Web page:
Pledge About

South Africa

Famous Chinese antiques expert visits rhino poaching front line

Prestigious antiques expert and host of a popular online talk show Mr Ma Weidu joined WildAid and Investec Rhino Lifeline in South Africa this month to witness first-hand the threats posed to rhinos, and the measures required to protect them. 

Mr Ma observed wild rhinos in their natural habitat, participated in an anti-poaching demonstration, and encountered rhinos that have been injured or orphaned due to the illegal trade in rhino horn. 

"In my wildest dreams, I never imagined I would touch a rhino. It's an incredibly moving experience to see such a powerful animal so completely vulnerable," Mr Ma said.

South Africa shoots rhino poachers, but lets kingpins walk, new report finds

Rhino poaching middlemen and kingpins continue to operate with impunity in South Africa, according to a new WildAid report, which reveals how the country has failed to prosecute or sufficiently punish those arrested for high level involvement in rhino crimes.  

WildAid's report cites repeated examples of case dismissals, postponements and paltry fines, most often associated with suspects coming from the professional hunting, game farming or veterinary industries. Low level poachers, by contrast, are often shot or jailed for lengthy terms.

Domestic rhino horn trade could fuel poaching, WildAid warns

South Africa’s top court has ruled in favor of allowing domestic trade in rhino horns, WildAid has learned. Since 2009, a government-backed moratorium had been in place preventing the sale of horns within the country.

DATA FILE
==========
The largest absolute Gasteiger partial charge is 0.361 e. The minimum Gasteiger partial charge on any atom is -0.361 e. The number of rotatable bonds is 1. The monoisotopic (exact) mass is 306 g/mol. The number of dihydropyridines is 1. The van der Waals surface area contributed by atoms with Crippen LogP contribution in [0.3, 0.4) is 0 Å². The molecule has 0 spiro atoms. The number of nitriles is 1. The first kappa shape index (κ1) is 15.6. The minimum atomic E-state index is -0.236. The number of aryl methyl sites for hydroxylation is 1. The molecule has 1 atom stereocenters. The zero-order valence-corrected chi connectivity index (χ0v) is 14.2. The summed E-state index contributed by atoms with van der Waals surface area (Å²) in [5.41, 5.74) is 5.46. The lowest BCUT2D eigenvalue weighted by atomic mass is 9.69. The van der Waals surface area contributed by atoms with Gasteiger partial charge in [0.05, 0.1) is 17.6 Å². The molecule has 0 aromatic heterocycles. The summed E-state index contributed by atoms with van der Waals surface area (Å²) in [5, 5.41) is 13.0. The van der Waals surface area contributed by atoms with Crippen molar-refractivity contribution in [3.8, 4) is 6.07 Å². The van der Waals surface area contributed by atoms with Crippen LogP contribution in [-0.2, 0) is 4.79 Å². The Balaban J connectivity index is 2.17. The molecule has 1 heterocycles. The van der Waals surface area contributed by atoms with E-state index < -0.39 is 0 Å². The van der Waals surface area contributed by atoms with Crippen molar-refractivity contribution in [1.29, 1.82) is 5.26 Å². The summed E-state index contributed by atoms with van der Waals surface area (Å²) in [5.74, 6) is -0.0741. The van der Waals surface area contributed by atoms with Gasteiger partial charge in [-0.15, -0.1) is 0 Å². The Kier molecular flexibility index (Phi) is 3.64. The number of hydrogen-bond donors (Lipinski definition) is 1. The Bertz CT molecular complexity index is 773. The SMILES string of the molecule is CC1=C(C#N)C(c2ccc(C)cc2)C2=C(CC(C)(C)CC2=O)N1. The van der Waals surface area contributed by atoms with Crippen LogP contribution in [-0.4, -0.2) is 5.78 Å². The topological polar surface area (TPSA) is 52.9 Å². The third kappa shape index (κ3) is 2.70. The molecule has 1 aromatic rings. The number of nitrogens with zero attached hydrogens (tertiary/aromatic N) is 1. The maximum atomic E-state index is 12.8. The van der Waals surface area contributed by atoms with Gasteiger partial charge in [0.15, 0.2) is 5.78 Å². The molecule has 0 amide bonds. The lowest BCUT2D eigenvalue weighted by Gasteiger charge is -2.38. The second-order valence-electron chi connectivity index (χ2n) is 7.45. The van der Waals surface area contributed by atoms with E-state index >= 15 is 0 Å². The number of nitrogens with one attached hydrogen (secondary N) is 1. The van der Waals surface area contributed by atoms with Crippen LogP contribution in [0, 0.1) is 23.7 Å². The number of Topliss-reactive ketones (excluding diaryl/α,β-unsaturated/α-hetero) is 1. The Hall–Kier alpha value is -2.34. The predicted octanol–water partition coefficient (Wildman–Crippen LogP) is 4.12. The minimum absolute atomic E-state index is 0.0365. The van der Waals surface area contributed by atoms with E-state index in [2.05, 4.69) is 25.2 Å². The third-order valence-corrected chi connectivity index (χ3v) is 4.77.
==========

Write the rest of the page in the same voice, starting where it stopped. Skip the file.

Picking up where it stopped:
A legal challenge was brought against the moratorium by private ranchers who own large populations of the animals, and who are believed to be stockpiling horns in hopes of selling them commercially. WildAid is concerned that legalizing domestic rhino horn trade opens the door to additional illegal horn exports.

“There is no domestic demand for rhino horn products and, as the pro-trade lobby very well knows, the reason why the moratorium was implemented in the first place was to prevent domestic trade from being used as a cover for smuggling," said Susie Watts of WildAid's Africa Program. 

Continue Reading...

WildAid Launches South Africa Campaign to Save Rhinos

JOHANNESBURG (May 4, 2016) – Prominent South African celebrities have come together to launch a campaign for decisive action to solve the rhino poaching crisis that the nation has grappled with since 2008. 

The campaign features well-known South African personalities such as DJ Fresh, Springbok rugby player Tendai “Beast” Mtawarira, comedian Marc Lottering, actress Masasa Mbangeni, DJ Poppy Ntshongwana, Super Rugby players Siya Kolisi, Scarra Ntubeni and Joe Pietersen and model-entrepreneur Maps Maponyane, many of whom visited the bush to see wild rhinos for the first time as part of the campaign.

“There’s a common belief in conservation and government circles that only wealthier, white people are concerned with rhino and the future of wildlife, but our research shows that conservation is strongly supported by people of all races and incomes," said WildAid CEO Peter Knights. "Conservation is a unifying issue in an often deeply divided country. You don’t need money to care about wildlife; your voice matters, too.”

Continue reading ...

South Africa Rejects Rhino Horn Trade Legalization

CAPE TOWN (April 21, 2016) — After months of speculation, South African officials said Thursday that they will not submit a proposal to legalize trade in rhinoceros horn to the 17th Conference of the UN Convention on International Trade in Endangered Species (CITES), to be hosted in Johannesburg in September. 

Pages